Karan insists that the kids will not be dumped if they don't progress in running. "Not all can be successful in running. If not in athletics, we have plans for them in management or coaching. Their education is taken care of by us. Some of these kids have not even heard of college. It is definitely not like use and throw," says Karan.
What irks Karan about the current middle and long-distance athletes is the lack of structure. He says: "It is ridiculous how our country can go at the international level and not even fight for medals. It is not that we are not good enough. I have myself dropped timings, and I was nowhere near some of the best athletes in the country.
"The youth program is terrible, the coaching is terrible. There is no long-term structure. I have a plan for that. Somebody has to start. The only way to do is to get to the ground," he adds.
Karan is inspired by the running culture in the US and also in Kenya. He looks up to legendary coach Colm O'Connell, an Irish who is known to have produced record-breaking long-distance runners in Kenya during his more-than-four decades of stay there.
"In Eugene, kids sweat it out. In Kenya, kids run to school. There is a whole culture. We have to create our own structure in India. Coaches should also have passion," says Karan. "To go to Olympics and win a medal, not everybody can do it. There has to be an environment and the kid has to last it, train with the focus."
And, Karan provides that environment in Ooty. He says that the current scenario in the country is encouraging but requires that extra push.
"Athletics in India has improved so much, especially from the time I was running. People are performing at the international stage. Look at the improved timings in 400m, 800m, 1,500m. For longer distances, we are far off. There are a couple of marathoners but you need to be training at high altitude and in groups.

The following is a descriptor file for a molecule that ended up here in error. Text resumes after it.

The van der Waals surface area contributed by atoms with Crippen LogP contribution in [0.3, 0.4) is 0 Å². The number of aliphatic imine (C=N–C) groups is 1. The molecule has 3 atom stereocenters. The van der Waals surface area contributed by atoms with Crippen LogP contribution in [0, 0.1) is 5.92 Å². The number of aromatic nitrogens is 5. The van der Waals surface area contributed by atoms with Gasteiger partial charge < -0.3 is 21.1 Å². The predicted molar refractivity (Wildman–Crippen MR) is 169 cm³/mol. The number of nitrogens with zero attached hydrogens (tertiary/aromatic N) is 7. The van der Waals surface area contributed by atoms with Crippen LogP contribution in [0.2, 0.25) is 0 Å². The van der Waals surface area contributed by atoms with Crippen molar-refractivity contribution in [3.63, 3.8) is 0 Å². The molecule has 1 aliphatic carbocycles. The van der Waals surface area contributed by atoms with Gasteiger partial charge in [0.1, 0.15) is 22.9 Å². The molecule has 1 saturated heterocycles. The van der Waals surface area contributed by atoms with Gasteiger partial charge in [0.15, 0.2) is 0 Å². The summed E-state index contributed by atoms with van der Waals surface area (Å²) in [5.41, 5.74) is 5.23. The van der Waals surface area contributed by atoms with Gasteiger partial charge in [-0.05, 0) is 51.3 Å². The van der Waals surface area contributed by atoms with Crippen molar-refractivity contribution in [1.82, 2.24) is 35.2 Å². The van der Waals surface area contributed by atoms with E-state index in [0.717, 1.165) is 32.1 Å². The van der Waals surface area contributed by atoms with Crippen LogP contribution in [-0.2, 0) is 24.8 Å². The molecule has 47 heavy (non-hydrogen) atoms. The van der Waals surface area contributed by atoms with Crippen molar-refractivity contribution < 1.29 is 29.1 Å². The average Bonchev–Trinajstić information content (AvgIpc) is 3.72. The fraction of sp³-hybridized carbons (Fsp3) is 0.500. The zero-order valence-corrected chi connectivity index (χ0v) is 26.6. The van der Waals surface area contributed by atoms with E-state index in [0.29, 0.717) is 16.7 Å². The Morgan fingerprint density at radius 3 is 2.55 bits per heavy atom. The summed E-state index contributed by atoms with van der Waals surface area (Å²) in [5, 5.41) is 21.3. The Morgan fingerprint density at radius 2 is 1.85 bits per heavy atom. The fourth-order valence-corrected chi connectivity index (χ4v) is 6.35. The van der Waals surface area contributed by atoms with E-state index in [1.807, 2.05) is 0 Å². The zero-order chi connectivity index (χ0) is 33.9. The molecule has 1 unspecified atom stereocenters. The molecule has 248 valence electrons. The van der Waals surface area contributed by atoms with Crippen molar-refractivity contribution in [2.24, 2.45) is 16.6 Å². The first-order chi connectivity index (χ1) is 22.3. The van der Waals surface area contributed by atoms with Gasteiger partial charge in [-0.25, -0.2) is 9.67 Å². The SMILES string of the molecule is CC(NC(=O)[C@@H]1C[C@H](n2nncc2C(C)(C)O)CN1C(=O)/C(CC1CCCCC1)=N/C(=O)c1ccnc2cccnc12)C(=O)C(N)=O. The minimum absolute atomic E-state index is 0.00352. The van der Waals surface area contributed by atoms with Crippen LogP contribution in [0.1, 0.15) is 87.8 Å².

"The Indian team came to Ooty, the track was not open for them. For the top-level athletes, you need the ground, elevation, everything in a system to consistently train throughout the year. Besides, you also need a coach where the guy can take you to the next level," Karan says.
Karan did think about helping the Indian international athletes, but realised that it was not his bread and butter. Handpicking runners from the interiors of the country and nurturing their natural, raw talent is what is his true calling.
His wards have already started to deliver, surprising Karan at the Nilgiris inter-district meet and winning races. He will send his trainees to the Tamil Nadu state meet. And, as they pick up the nuances of running and are ready for it, he will consider giving them international exposure.
But that is in the long run. "For these guys, the next 4-6 years are important. They have to be the best in the country. Only then can we go there and justify that the kid is capable of doing well overseas," he says.